A few days after the election, President-elect Trump briefly flashed his Dealmaker-in-Chief mojo by quietly letting it be known that he had magnanimously settled the Trump University fraud suit, reportedly by agreeing to pay the plaintiffs $25 million in compensation for services not rendered. The president-elect also seemed to soften his position on the border wall, hinting that U.S. taxpayers would foot the bill for the initial phases of its construction, which he wanted to begin this year, but assuring us that the U.S. would be fully reimbursed by Mexico after upcoming negotiations secure Mexico’s agreement to pay for the wall.
Then Trump took the Oath of Office on Jan. 20 and declared in his Inaugural Address that he would “right here and right now” bring an end to “the carnage” being inflicted on America by foreign countries (leaving no doubt that Mexico is at the top of his carnage-ending to-do list).
Here’s what happened this week:
- A delegation of Mexican diplomats arrived in Washington to meet with Trump Administration officials to prepare for President Nieto’s scheduled visit to the White House next week to meet with President Trump.
- As the Mexican diplomats were getting ready to start this dialogue with their American counterparts, President Trump signed an Executive Order declaring that construction of the wall between the U.S. and Mexico was to commence immediately.
- Yesterday, at sunrise, President Trump tweeted that if President Nieto would not agree in advance that Mexico would pay for the border wall, than perhaps next week’s summit meeting of the two presidents at the White House should be canceled.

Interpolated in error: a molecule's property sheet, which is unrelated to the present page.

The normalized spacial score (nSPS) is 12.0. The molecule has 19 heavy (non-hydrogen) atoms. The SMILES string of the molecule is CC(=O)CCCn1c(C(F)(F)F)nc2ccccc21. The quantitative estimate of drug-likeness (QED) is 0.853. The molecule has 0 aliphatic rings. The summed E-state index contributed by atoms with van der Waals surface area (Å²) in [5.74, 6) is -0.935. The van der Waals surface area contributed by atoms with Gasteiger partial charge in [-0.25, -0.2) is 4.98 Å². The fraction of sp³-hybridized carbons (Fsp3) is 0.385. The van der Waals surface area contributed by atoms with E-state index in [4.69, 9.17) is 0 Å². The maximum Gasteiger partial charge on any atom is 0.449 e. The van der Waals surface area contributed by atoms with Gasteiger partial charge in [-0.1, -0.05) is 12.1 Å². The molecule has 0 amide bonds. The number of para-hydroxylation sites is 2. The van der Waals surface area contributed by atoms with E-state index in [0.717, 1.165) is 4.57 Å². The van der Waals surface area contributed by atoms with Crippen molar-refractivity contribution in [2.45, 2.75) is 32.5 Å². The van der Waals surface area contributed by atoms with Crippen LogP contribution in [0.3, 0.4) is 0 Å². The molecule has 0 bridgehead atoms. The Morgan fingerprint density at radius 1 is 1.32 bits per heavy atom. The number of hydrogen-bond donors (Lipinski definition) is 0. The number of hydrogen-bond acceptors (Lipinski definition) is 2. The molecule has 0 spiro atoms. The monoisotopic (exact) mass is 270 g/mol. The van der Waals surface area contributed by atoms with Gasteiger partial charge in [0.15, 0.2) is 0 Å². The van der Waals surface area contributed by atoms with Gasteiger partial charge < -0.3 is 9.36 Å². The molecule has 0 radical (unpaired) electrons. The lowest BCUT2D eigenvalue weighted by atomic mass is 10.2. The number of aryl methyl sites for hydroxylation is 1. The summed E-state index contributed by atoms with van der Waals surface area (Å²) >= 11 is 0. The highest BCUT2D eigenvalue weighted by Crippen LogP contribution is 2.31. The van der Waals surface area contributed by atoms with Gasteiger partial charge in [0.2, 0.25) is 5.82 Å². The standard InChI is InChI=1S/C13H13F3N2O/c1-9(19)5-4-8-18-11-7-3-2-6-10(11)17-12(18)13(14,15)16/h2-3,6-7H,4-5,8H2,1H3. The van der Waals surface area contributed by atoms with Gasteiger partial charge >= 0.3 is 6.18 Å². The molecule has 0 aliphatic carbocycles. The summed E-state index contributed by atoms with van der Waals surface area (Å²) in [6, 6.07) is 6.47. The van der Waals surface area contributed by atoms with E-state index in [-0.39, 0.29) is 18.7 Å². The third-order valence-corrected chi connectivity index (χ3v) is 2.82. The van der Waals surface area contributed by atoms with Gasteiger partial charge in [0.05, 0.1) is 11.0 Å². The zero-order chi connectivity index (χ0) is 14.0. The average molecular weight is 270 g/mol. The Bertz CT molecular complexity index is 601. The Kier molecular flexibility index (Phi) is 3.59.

- Around lunchtime yesterday, President Nieto tweeted that he was canceling next week’s meeting with President Trump, declaring that Mexico would not pay for the wall (in poker parlance, this is known as calling your opponent’s bluff).
- About an hour later, President Trump’s press secretary, Sean Spicer, announced that the president was planning to impose a 20-percent tariff on all of Mexico’s exports to the U.S. and to use revenue generated by this new tariff to pay for construction of the border wall.
- After a two-hour media feeding frenzy broadcasted the general outcry over Trump’s threat—during which at least one expert in Constitutional Law pointed out that the president doesn’t have the authority to impose tariffs, a power that resides in Congress—a bewildered Spicer appeared in the White House press room to inform the media that his earlier statement had been misinterpreted. He now said that the 20-percent tariff was just one of many “proposals” under consideration by the Administration.
- Around dinnertime, President Trump tweeted that he and President Nieto had “mutually agreed” to cancel next week’s summit meeting.
- In an impromptu interview with several White House correspondents who unexpectedly encountered the president as he strolled the corridors of the West Wing last night, Trump implied that the aforementioned 20-percent tariff would apply only to goods produced in Mexico by U.S. companies and shipped into the U.S. When asked where the money to build the wall would come from after these companies move those jobs back to the U.S. as Trump has demanded, the president abruptly ended the conversation.
- As this is being written, the White House has announced that President Trump and President Nieto had a telephone conversation this morning. The announcement did not indicate which president had initiated the call, but Trump later insisted the conversation was “very, very friendly” and that the two men still have “a great relationship.”
While we all grab a six-pack of Dos Equis and wait for the next episode of this reality TV farce starring the new Most Interesting Man in the World (hoping it doesn’t turn into a tragedy), here’s a quick reality check:
- The bellicose rhetoric that Trump has spewed about Mexico since the beginning of his campaign has been based on what we’ll politely call falsehoods and grotesque exaggerations (what the Trump team would like you to call “alternative facts”).